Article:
We live in Iowa, where our state political caucuses play a crucial role in the selection and election of our next Presidents. (Why is this the case? Here’s my take. Should this be the case? No. Here’s why.) The year before we moved out here from New York (2011), I was managing a group blog called Indie Albany. In anticipation of the then-upcoming Presidential campaign season, I had registered a new blog portal called “Cerberus Caucus,” the underlying premise of which was that it would serve as a three-headed place where a liberal, a conservative, and an independent/centrist could argue political points of merit. I was prepared to play the leftist, and I had a hardcore (e.g. scary) rightist lined up, but was never able to secure a legitimate centrist voice, so that project was shelved in favor of others.
I still own the rights to the Cerberus Caucus domain, and a couple of weeks ago, I received a renewal notification for it. Before re-registering it, I did a Google search to make sure that I wasn’t holding something that had become toxic or noxious. I did not find anything problematic or offensive during that search, but I did stumble across an arcane document from 1844 that tickled me to pieces, given (a) how much I enjoy etymology, and (b) how we throw the word “caucus” around here in Iowa as thought it’s something that everybody in the country understands implicitly.
The document was from a book called Nugæ by Nugator, (which is Latin for Trifles by Jester, or Joker). The version of the document I found bore a stamp saying “Harvard College Library, Sheldon Fund, July 10, 1940.” Searches for the two names appearing on the attribution pages (“St. Leger L. Carter” and “Edward St. O. Carter”) mostly reveal a variety of documents from the Journal of the House of Delegates of the Commonwealth of Virginia. If I had to guess based on what I’ve found, the two Carters are the same person, notwithstanding one source related to the recording of copyright where “Edward” states “I am not the author, but proprietor.” I imagine Mister Carter was a prominent citizen of a somewhat self-indulgent creative bent with sufficient community clout to be worthy of respectful deference by Virginia’s House of Delegates, hence the acceptance of Nugæ into the official record of the Commonwealth’s business. (If someone knows or finds otherwise, I’ll be happy to update this assessment).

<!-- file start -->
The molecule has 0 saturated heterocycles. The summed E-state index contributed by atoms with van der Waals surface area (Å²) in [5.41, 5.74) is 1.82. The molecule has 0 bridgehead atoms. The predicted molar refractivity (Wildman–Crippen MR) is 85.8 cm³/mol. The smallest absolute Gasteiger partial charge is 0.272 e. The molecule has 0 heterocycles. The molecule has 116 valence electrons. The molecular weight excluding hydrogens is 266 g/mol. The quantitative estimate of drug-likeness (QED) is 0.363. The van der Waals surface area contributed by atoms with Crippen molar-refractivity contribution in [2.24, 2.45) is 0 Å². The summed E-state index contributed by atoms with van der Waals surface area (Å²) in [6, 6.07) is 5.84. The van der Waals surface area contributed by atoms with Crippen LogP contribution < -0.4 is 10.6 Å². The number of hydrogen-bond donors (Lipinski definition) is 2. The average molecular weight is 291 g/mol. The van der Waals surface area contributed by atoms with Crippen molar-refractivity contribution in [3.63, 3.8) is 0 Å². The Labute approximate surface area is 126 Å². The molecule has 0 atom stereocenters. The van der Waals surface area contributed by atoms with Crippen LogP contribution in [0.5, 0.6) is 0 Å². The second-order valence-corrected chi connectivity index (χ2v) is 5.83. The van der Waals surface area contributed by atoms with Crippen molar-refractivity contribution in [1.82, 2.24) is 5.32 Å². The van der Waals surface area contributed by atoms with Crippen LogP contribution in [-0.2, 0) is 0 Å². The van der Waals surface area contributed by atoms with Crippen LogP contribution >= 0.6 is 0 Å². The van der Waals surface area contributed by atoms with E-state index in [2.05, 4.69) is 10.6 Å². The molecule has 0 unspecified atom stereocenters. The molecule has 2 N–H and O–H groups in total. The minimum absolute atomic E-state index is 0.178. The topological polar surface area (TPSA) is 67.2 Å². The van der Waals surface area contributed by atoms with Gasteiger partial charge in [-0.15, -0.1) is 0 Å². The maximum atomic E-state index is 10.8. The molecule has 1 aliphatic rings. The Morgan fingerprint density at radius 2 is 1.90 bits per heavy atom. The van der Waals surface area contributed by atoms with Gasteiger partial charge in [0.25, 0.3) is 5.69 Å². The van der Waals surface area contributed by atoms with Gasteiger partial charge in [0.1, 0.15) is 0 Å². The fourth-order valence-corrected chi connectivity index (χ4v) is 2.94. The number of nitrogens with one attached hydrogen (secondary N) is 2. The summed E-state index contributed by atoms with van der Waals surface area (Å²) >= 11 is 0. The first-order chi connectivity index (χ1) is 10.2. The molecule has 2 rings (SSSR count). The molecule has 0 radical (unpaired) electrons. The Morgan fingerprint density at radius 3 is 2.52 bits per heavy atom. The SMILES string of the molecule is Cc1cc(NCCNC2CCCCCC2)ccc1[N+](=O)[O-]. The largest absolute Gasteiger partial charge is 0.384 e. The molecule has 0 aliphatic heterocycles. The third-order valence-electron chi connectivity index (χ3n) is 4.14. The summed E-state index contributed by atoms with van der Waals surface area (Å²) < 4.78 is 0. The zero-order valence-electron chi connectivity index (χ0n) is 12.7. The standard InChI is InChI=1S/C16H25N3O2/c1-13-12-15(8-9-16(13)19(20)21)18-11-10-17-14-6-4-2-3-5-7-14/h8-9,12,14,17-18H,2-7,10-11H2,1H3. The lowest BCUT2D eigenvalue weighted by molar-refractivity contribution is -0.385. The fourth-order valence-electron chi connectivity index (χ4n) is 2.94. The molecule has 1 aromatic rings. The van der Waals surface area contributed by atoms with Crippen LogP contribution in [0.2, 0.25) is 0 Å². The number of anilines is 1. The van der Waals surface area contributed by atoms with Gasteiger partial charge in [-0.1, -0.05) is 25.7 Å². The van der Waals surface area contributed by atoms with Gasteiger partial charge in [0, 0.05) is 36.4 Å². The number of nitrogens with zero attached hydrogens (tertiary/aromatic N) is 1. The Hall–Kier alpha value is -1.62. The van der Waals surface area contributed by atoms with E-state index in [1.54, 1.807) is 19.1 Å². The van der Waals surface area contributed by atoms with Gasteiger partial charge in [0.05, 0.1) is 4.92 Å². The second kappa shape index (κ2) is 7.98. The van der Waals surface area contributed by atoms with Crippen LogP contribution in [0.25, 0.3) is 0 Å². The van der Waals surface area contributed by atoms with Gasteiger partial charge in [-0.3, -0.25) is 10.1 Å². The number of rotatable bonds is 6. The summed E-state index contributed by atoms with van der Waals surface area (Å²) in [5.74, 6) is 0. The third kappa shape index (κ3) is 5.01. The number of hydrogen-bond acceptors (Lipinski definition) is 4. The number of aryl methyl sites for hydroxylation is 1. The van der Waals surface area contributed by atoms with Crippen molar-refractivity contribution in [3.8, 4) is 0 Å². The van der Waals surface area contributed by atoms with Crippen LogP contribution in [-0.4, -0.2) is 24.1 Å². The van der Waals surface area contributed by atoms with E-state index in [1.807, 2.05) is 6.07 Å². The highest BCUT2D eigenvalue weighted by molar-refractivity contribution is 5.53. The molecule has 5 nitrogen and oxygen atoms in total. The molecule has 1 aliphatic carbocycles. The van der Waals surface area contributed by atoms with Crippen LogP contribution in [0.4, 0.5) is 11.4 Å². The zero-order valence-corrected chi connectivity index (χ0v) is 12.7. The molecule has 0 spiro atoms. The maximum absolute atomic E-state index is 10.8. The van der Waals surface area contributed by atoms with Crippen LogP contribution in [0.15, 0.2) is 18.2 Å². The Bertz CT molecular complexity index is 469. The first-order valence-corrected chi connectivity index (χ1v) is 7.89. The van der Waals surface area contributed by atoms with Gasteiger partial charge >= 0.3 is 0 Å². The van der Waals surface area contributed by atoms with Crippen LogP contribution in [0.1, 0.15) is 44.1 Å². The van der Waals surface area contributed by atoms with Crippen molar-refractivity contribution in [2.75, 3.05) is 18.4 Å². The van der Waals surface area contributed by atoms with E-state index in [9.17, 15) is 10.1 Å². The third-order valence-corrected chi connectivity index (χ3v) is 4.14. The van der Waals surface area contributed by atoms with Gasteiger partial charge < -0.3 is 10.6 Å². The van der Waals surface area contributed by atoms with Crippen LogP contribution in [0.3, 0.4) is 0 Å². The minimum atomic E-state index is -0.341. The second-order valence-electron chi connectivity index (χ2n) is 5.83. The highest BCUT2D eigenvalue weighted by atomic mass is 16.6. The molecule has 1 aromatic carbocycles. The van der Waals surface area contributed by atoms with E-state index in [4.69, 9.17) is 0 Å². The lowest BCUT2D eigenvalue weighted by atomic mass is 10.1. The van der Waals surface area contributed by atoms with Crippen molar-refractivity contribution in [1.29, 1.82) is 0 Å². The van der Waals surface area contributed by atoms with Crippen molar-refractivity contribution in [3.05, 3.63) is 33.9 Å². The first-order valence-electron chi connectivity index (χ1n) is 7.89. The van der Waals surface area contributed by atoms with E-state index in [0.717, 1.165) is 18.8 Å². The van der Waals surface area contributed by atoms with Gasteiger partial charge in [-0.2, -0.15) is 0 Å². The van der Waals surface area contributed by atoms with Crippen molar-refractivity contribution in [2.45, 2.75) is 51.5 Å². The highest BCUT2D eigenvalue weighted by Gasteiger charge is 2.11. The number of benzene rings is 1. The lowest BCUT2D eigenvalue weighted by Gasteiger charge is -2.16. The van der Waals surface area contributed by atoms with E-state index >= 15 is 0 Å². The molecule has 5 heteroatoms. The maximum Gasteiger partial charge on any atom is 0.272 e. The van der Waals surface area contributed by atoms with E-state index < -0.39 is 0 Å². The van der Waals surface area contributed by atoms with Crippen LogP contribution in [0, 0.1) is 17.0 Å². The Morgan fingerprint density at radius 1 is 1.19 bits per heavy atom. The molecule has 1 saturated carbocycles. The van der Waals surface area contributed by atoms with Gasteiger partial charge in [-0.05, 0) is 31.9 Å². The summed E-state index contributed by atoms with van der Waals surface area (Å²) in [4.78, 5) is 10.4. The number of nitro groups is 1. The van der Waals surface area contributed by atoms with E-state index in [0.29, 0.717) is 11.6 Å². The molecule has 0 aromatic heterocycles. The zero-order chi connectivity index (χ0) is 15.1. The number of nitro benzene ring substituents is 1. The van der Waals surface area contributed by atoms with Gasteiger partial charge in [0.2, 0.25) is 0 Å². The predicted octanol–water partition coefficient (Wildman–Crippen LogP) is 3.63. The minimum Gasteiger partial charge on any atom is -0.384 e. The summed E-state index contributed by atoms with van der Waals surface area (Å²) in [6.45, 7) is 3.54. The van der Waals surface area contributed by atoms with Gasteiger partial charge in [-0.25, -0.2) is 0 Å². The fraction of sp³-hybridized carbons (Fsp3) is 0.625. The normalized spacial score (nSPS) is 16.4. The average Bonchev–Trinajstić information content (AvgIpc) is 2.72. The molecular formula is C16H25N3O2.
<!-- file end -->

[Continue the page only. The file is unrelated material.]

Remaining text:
I reproduce the cover/credit page of Nugæ, and the particular article that piqued my interest, below. The piece is framed as an unattributed letter to the editor, but I suspect it’s just the work of Mister Carter being cute, since its tone and language read very much like the rest of Nugæ to these eyes. Note that the piece (which references ex-President Martin Van Buren, a fave of mine, as a longtime Upstate New Yorker) was written during the 1844 Presidential election, which ended with Democrat James K. Polk defeating Henry Clay of the Whigs. I find the text both entertaining and topical, and it made me do a little research to discover that “caucus” isn’t an ancient Roman or Greek word (as I would have supposed), but is a relatively recent addition to our American English dictionaries, most likely derived from an Algonquian word. Huh!
I hope you enjoy this little nugget of bygone times as much as I did. And in closing, here’s hoping we Iowans use our own upcoming caucus wisely (as the Democrats did in 1844 when they selected Polk at the national convention), whether we really know what the word means or not.